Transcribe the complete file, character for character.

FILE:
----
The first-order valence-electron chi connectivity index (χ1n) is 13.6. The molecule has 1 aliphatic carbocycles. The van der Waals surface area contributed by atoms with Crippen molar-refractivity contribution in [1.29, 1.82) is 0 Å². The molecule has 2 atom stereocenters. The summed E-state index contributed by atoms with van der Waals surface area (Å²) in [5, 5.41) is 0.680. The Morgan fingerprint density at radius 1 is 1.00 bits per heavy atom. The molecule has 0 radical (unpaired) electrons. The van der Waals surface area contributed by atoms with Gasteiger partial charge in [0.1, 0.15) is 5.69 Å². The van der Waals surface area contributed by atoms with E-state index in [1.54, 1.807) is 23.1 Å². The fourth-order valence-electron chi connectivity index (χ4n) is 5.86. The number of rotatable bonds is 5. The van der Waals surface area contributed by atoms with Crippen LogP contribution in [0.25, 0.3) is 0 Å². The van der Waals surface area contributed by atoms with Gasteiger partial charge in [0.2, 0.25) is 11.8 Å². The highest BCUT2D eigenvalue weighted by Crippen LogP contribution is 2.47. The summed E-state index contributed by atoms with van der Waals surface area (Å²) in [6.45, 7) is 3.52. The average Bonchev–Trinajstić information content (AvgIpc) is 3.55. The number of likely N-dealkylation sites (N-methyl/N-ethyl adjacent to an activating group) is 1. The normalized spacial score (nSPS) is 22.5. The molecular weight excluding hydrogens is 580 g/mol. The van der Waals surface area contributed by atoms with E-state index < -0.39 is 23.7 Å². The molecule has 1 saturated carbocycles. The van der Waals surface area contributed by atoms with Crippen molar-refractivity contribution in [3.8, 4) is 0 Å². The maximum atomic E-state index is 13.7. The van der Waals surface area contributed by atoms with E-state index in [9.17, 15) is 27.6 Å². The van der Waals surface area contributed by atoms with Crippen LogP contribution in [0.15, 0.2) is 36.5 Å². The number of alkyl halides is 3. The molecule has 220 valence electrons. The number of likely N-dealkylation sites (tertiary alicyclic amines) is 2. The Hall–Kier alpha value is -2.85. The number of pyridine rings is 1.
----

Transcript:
The first-order valence-electron chi connectivity index (χ1n) is 13.6. The molecule has 1 aliphatic carbocycles. The van der Waals surface area contributed by atoms with Crippen molar-refractivity contribution in [1.29, 1.82) is 0 Å². The molecule has 2 atom stereocenters. The summed E-state index contributed by atoms with van der Waals surface area (Å²) in [5, 5.41) is 0.680. The Morgan fingerprint density at radius 1 is 1.00 bits per heavy atom. The molecule has 0 radical (unpaired) electrons. The van der Waals surface area contributed by atoms with Gasteiger partial charge in [0.1, 0.15) is 5.69 Å². The van der Waals surface area contributed by atoms with E-state index in [1.54, 1.807) is 23.1 Å². The fourth-order valence-electron chi connectivity index (χ4n) is 5.86. The number of rotatable bonds is 5. The van der Waals surface area contributed by atoms with Crippen LogP contribution in [0.25, 0.3) is 0 Å². The van der Waals surface area contributed by atoms with Gasteiger partial charge in [0.2, 0.25) is 11.8 Å². The highest BCUT2D eigenvalue weighted by Crippen LogP contribution is 2.47. The summed E-state index contributed by atoms with van der Waals surface area (Å²) in [6.45, 7) is 3.52. The average Bonchev–Trinajstić information content (AvgIpc) is 3.55. The number of likely N-dealkylation sites (N-methyl/N-ethyl adjacent to an activating group) is 1. The normalized spacial score (nSPS) is 22.5. The molecular weight excluding hydrogens is 580 g/mol. The van der Waals surface area contributed by atoms with E-state index < -0.39 is 23.7 Å². The molecule has 1 saturated carbocycles. The van der Waals surface area contributed by atoms with Crippen molar-refractivity contribution in [3.8, 4) is 0 Å². The maximum atomic E-state index is 13.7. The van der Waals surface area contributed by atoms with E-state index in [9.17, 15) is 27.6 Å². The van der Waals surface area contributed by atoms with Crippen LogP contribution in [0.15, 0.2) is 36.5 Å². The number of alkyl halides is 3. The molecule has 220 valence electrons. The number of likely N-dealkylation sites (tertiary alicyclic amines) is 2. The Hall–Kier alpha value is -2.85. The number of pyridine rings is 1.